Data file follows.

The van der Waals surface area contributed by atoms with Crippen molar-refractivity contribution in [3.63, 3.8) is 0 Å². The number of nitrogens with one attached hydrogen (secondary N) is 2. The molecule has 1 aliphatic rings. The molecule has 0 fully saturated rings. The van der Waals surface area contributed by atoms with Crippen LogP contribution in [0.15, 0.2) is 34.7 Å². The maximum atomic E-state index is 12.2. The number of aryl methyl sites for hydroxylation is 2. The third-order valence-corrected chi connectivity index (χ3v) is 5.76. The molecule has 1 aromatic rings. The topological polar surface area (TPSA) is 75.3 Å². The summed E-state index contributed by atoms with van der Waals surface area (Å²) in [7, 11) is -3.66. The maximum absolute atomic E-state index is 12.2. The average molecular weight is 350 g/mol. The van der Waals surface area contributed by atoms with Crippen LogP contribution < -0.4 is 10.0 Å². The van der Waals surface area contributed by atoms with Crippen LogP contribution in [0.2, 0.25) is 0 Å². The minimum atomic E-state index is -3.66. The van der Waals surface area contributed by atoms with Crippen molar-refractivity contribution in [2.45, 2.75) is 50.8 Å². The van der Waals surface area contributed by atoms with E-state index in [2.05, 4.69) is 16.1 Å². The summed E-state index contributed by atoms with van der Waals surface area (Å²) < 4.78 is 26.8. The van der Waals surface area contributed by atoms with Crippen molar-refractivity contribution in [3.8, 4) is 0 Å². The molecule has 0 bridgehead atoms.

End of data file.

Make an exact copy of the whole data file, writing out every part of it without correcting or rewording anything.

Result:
The van der Waals surface area contributed by atoms with Crippen molar-refractivity contribution in [3.63, 3.8) is 0 Å². The number of nitrogens with one attached hydrogen (secondary N) is 2. The molecule has 1 aliphatic rings. The molecule has 0 fully saturated rings. The van der Waals surface area contributed by atoms with Crippen LogP contribution in [0.15, 0.2) is 34.7 Å². The maximum atomic E-state index is 12.2. The number of aryl methyl sites for hydroxylation is 2. The third-order valence-corrected chi connectivity index (χ3v) is 5.76. The molecule has 1 aromatic rings. The topological polar surface area (TPSA) is 75.3 Å². The summed E-state index contributed by atoms with van der Waals surface area (Å²) in [7, 11) is -3.66. The maximum absolute atomic E-state index is 12.2. The average molecular weight is 350 g/mol. The van der Waals surface area contributed by atoms with Crippen LogP contribution < -0.4 is 10.0 Å². The van der Waals surface area contributed by atoms with Crippen LogP contribution in [0.2, 0.25) is 0 Å². The minimum atomic E-state index is -3.66. The van der Waals surface area contributed by atoms with Crippen molar-refractivity contribution in [2.45, 2.75) is 50.8 Å². The van der Waals surface area contributed by atoms with E-state index in [2.05, 4.69) is 16.1 Å². The summed E-state index contributed by atoms with van der Waals surface area (Å²) < 4.78 is 26.8. The van der Waals surface area contributed by atoms with Crippen molar-refractivity contribution in [3.8, 4) is 0 Å². The molecule has 0 bridgehead atoms.